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Local News

  • Day camp focuses on performing arts

    Last month, Little Town Players (LTP) gave 27 local youth a chance to learn about theater by doing.

    Every summer LTP holds a theater camp. According to Mickey VanDerwerker, who along with Margie Skalka, runs the day camp, they can only take 20 campers. The problem is the camp is so popular that they hate turning youth away and often fudge that number. There are limits, however. VanDerwerker said that if they get too many youth, it diminishes the learning experience.

  • History you can sink your teeth into

    A group of children from Body camp Elementary School had an opportunity to learn about gardening and history this summer.

    This is the second year the National D-Day Memorial has grown a victory garden. Each year, the garden is grown by local children.

    Victory gardens were part of the homefront during World War II. The idea of the victory gardens was to put more land into cultivation by encouraging people to turn backyards into gardens, growing part of their own food supply.

  • Hardy man gets 8 years for punching child

    A Hardy man will spend the next eight years in jail after being sentenced Friday for fracturing the skull of a 17-month-old child.

    In sentencing Robert Lewis Evans, 24, for child abuse and malicious wounding, Bedford County Circuit Court Judge James Updike said the case was one of the most reprehensible he had seen while serving in the court, and sentenced Evans above the guidelines in the case.

  • Planning commission seeks more information before taking action on religious assembly report

    Although Planning Commission Chairman Frederic Fralick was ready Monday to take the Religious Assembly Committee report to a public hearing, other members were not so sure.

    District 5 Planning Commissioner Steve Stevick was the first to question the report, objecting to language in the definitions section of the report.

    The first paragraph defines a religious assembly and then states: "Such Assembly is a protected right under the First Amendment to the U. S. Constitution, and further guarded by the Religious Land Use and Institutionalized Persons Act of 2000 as amended."

  • Recreation area dedicated to Vic Thomas

    State dignitaries, local residents and members of the late Delegate Vic Thomas, turned out on a hot Friday afternoon to dedicate the recreation area at Smith Mountain Lake State Park in Thomas's honor. The recreation area is the finger of land extending into the lake and includes the beach.

    "This was very near and dear to his heart," commented his wife, Dot Thomas.

    She said that Delegate Thomas had a vision for the park, the beach and the cabins. The couple frequently came to the park while the beach was under construction, checking out the progress.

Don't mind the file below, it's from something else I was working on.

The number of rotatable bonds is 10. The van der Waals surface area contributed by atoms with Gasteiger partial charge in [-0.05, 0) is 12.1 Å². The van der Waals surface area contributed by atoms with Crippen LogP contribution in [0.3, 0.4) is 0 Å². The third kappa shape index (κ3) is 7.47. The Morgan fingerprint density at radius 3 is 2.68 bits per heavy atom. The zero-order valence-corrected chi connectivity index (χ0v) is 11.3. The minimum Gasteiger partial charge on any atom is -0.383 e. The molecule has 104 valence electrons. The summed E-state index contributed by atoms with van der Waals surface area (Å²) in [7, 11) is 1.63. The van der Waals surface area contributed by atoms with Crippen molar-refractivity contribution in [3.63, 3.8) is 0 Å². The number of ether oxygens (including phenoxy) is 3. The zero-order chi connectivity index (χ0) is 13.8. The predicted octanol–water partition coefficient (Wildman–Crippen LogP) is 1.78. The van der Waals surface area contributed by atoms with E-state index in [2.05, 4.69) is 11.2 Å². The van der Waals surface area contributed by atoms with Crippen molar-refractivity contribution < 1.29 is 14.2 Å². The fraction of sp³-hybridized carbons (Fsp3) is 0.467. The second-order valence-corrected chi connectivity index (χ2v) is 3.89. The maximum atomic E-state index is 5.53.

• Road closed this week

    Please be advised that 4th Street between Macon Street and West Main Street in the City of Bedford will be closed to all traffic beginning at 7:00 AM on August 4, 2008 until August 8th, 2008 to install a new storm water drainage pipe. Detours will be established using Summit Street and Macon Street.

  • New London cannery opens its doors for the season

    The New London Cannery kicked off the canning season with an open house last week.

    Located behind New London Academy, the cannery is designed to help people with large gardens to produce in quantity. Gardeners canning in quantity can get the whole job done in one morning.

    You buy your cans when you come in. These are regular tin cans, like you see on store shelves. The big difference is that when you're done, you know exactly what's in them because you put it there.

  • New substation will meet Forest needs

    Bedford County's supervisors gave a new American Electric Power (AEP) substation in the Forest area their unanimous approval.

    Called the Coffee Substation, it will be located on an 11 acre site on Old Farm Road, near Coffee Road. An existing 138,000 volt transmission line, which George Clemo, an attorney representing AEP, said had been there since the 1920s, crosses one side of the parcel. The towers on this line are 115 feet tall.

  • Employers given keys to deal with changing work force

    Employers need to be flexible to deal with a changing work force, according to Greg Roth a senior manager at the Institute for a Competitive Workforce (ICW).

    Roth spoke last week at a Bedford Area Chamber of Commerce seminar, part of the Chamber's Lunch & Learn Series. Roth's organization is an affiliate of the United States Chamber of Commerce. ICW, in collaboration with the Families and Work Institute and the Twiga Foundation, did a four year study on workplace flexibility. This study is what got the Chamber's attention and led to the invitation for Roth to speak.

  • Event raises funds for educational programs

    Sedalia Center rang to the sounds of bluegrass music this past weekend as the Bedford County Sheriff's Office held its fifth annual bluegrass festival.

    According to Sergeant David Marsh of the Sheriff's Office, this is one of two major fundraising events to support its educational programs such as GREAT, a school based program designed to encourage youth to stay away from drugs and gangs. A golf tournament is the other fundraising effort.